The Netherlands is known for being the biking capital of the world, and rightly so. Bikes are more common than any other type of transport, and the infrastructure is designed for bikes. Did you know that there are more bikes than people? Biking in big cities is seriously scary, at first. This is something every new student can testify to. But after a while, you’ll get the hang of it. Let's just say that biking in the Netherlands is an art-form of its own. But one of the perks of studying in the Netherlands is that you can save a few coins by choosing to bike, rather than opting for public transport. With our top tips on biking in the Netherlands, you’ll become a cycling pro in no time!
Separate lanes for bikes
One of the first things you need to know is that there are specific paths for bikes. They are lanes used only by cyclists (if you are walking, make sure to avoid bike lanes to escape certain death). Usually, the bike roads are red, with a white bike symbol on the ground. The biking paths are, most often than not, faster and a more direct way to your destination than the main roads.
If you do bike on the road, make sure to stick to the right side!
Cycle signs and routes
In addition to bike traffic lights (bike lights?), you will also see certain signs. This includes a round, blue sign with a white bike on it. This means that the path you are on is specifically for bikes only. When there is a blue sign with ‘fietspad’ in white lettering, it is an optional bike path.
Never thought we had to say that, but yes, there is a biking etiquette. You should always try to bike behind the person in front of you. This is also for your safety! Of course, you can overtake the person in front of you but be sure to do it at an appropriate time. So, don’t do it while biking full speed across a roundabout, for instance. And, always use your bell to signal you want to pass. You can technically bike two people next to each other, but be aware when people want to pass you. On really busy bike paths we advise you to keep a single file.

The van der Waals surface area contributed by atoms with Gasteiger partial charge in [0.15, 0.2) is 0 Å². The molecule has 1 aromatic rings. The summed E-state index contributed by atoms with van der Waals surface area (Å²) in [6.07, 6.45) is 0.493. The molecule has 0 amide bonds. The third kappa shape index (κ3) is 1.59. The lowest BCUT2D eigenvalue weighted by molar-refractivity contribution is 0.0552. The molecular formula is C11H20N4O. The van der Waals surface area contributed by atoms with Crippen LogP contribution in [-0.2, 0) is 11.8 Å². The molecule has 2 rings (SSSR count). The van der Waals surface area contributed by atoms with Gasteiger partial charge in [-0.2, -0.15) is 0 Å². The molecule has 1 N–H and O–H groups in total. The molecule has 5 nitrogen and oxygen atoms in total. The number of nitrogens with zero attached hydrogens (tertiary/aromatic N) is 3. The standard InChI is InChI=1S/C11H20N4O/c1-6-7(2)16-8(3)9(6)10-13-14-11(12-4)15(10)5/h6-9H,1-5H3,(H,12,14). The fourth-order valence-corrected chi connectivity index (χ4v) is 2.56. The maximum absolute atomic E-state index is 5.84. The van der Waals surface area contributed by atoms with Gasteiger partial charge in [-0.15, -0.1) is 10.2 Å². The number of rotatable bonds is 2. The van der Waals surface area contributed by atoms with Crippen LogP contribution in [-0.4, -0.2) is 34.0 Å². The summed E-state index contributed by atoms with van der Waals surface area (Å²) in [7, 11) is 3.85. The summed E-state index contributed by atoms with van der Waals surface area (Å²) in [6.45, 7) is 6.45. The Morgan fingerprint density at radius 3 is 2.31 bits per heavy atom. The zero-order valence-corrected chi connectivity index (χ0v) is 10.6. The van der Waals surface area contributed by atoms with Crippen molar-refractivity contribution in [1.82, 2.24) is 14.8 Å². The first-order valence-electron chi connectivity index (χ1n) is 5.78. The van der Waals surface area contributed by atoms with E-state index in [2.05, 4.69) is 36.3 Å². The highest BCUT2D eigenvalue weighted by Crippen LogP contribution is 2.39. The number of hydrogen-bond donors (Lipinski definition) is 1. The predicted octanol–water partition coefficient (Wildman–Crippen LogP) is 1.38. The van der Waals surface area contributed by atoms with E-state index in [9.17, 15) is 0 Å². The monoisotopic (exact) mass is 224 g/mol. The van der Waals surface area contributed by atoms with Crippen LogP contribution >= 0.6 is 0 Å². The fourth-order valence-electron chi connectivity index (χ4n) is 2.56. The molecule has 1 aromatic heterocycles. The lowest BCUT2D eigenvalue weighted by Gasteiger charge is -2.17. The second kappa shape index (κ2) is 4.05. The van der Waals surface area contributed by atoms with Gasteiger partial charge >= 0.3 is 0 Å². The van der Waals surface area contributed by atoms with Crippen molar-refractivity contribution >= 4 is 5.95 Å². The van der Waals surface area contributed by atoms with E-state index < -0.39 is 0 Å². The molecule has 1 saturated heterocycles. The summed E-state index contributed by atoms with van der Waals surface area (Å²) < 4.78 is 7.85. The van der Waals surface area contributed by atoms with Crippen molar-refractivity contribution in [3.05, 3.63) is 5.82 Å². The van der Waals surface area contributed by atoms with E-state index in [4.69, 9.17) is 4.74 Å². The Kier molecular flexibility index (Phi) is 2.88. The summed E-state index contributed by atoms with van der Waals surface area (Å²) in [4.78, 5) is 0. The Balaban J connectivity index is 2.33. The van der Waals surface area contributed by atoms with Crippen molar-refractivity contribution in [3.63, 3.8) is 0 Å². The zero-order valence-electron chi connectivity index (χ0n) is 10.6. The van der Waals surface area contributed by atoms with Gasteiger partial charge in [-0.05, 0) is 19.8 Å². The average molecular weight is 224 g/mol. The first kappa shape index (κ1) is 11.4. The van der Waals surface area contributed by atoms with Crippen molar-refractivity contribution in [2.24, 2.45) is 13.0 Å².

Another important point is to never come to a stop in the middle of a biking lane! You can cause serious damage by coming to a complete halt surrounded by a bunch of other cyclists. Not to mention it gets on people's nerves. If you need to stop, try to come to a slower stop or get off the cycling path.
Always stop at pedestrian crossings, and let them pass. Additionally, don’t make the mistake of riding your bike in pedestrian zones! In this case, just hop off your bike and lead it through the area.
Stay safe, kids
There are specific bike crossings and traffic lights. You should follow the traffic lights of the bike lanes instead of those for the roads. Always make sure to check before you turn anywhere so that you don’t get run over! Also, always make it a point to signal when you turn. If you want to turn left, stick out your left arm, and same goes for turning right with your right arm. Oh, and helmets aren’t legally required, but if you feel safer with a helmet, fo for it (it’s also warmer…).
Just so you know: in terms of liability, the larger vehicle is always considered at fault! So, if you are in an accident with a car, for example, they are considered liable for the accident. That's why it is also a good idea to get liability and accident insurance. If you want to get some legal help, you can always see our Key Resources!
And keep your bike safe, too!
Have you noticed that lots of Dutch cyclists have more expensive-looking locks than they have bikes? Yeah, it’s a common thing. Bikes being stolen is something that happens around the world, but in a country, with more bikes than people, the odds are a bit higher. Always lock your bike, wherever you are! Preferably to a lamppost or some other sort of railing, with a good lock.
When it doubt, just take it slow! No one will judge you, and the Dutch people have some form of patience for virgin cyclists. As long as you don't come to a dead stop in the middle of the road and always remember our safety tips, you'll be fine. And hey, in no time you will even become a pro at it. You might even take a weekend trip or two, just you and your bike...
Any tips on biking in the Netherlands? Share them with us!
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